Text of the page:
Tag Archives: Johnny Pate

Monk Higgins: The Look of Love


An early Charles Stepney arrangement (who later worked with The Dells, Rotary Connection, and Earth, Wind, & Fire, among others), this record rumbles and slinks along with soul.

I love how the chunky electric keys interplay with the swirling strings, and Monk’s swinging saxophone.

Monk Higgins was born Milton Bland in Arkansas. He was already a staple on the Chicago Scene when he released this cut on Chess in 1968 (just before he went to LA, bringing fellow Chicago Scenesters Freddie Robinson and Mamie Galore for the ride).

UPDATE: For more Lovely versions of this classic composition (and a touch of drama), check the comments of this post.

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Come With Khari Lemuel

khari_lemuel_morning_music_albumLocal artist/instrumentalist Khari Lemuel performing his song “Come With Me” with Yaw (video by Bobby Rocwell)….Super talented brother who I’ve seen perform live multiple times.  His voice combines some of the best elements of Chicago Soul’s legacy: rootsiness, spirituality, truth, and beauty.

Below, Khari’s composition “Good Morning Love” summons the power of Curtis Mayfield (and arranger Johnny Pate) in their Impressions days.  The bells and snare brush conjure church, smoky jazz club, and brownstone rooftop at dawn simultaneously (quite a feat).

“Good Morning Love”

(NOTE: listen to The Impressions do the bell-and-brush back in 1964, below)

“Long, Long, Winter” (from the album “Keep on Pushing”)

According to Khari Lemuel’s official Bio:

[He] knows he will one day rise into heaven on a cloud of musical composition. For him music is a daily meditation; an alter where he can unfold the purpose of his life. Above all, Khari Lemuel is an artist painting with sound, composition and the mystical force of creation. Since the age of 3, Lemuel has been studying the instrumental aspect of music. First on cello then moving to flute, bass, guitar, violin, keys, trumpet and voice.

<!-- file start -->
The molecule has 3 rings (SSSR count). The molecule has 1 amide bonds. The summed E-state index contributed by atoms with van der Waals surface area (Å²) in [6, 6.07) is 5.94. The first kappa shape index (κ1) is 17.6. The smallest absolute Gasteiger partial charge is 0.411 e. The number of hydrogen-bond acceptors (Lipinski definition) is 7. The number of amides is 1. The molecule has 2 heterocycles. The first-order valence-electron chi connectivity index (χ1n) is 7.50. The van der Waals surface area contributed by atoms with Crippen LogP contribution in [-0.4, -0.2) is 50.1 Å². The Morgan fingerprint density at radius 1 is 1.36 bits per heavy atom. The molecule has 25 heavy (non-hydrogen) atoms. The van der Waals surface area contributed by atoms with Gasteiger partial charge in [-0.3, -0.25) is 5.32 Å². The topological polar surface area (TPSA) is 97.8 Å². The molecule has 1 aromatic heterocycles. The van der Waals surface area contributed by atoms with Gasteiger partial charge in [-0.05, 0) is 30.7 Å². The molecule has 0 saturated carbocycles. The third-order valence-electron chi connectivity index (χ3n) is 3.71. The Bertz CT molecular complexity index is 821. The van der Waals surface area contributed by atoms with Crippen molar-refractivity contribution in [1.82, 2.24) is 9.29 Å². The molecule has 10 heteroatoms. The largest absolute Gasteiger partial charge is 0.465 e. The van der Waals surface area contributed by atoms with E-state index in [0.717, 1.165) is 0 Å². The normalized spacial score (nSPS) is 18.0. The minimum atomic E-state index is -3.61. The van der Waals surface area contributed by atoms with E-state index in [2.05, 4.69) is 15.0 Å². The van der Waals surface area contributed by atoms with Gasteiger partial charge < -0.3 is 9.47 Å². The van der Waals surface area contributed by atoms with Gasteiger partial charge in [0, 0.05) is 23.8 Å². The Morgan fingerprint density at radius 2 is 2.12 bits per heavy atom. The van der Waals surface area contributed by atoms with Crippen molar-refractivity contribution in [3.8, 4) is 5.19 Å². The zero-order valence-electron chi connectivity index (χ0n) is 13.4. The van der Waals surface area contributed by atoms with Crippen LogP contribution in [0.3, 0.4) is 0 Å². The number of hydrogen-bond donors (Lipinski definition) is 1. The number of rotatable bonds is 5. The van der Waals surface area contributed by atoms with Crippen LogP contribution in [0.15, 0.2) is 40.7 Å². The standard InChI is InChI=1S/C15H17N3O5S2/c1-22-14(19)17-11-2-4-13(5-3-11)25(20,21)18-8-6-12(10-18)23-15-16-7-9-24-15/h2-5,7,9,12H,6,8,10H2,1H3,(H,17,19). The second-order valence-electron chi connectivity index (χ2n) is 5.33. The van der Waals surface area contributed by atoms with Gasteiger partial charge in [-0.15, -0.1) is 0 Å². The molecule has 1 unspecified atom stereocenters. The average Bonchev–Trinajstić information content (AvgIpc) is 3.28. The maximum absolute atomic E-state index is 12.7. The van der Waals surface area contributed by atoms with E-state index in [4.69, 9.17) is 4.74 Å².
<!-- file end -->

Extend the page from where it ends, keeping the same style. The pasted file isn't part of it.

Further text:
click here for more snippets of his album, Morning Music, or to purchase tracks.


Cult Movie of the Week: Shaft in Africa

I will start with the disclaimer: I am not really a blaxploitation film lover. I’m a lover of their funky romps-of-soundtracks. That said, I dig Shaft in Africa despite its more reserved soundtrack. Why? It’s titled Shaft…..in Africa! Not only Africa, but, specifically, Ethiopia… a country that holds a lot of romance for me because its people fought colonization (and won) in a time when Africa was being sliced up like hot apple pie.

Fast forward sixty years to this film. Shaft’s mission is to break up a human trafficking ring luring young Africans to Paris. Starring (former Ebony-Jet Fashion Fair model) Richard Roundtree and Vonetta McKee, Shaft in Africa (1973) also encompasses a love storyline between Shaft and Aleme. Lovely as McKee is in this film, amazing scenes of both Paris in the 70s and Ethiopia are enough reason to snatch up a copy of this film.

One of my favorite touches to this film is the Capoiera-styled fight scenes and the 007-outfitted wooden staff that Shaft uses when he goes undercover: the staff has a built-in camera and anything else he may need. It’s like James Bond, but he gets dirty…. and I like it.

shaft in africa5
One note about the soundtrack: the theme song was recorded by the 4 Tops (“Are You Man Enough”) and the soundtrack was composed by Chicago’s own Johnny Pate. Pate was the arranger for most of the early work by the Impressions and the man who Curtis Mayfield relied on as a orchestrator/arranger for years. In fact in Rolling Stone’s 1972 review of the Superfly soundtrack, Bob Donat stated,

…equal credit of course goes to arranger – orchestrator and long-time Mayfield collaborator Johnny Pate, who’s written charts for Curtis and the Impressions since the “Gypsy Woman” days.”

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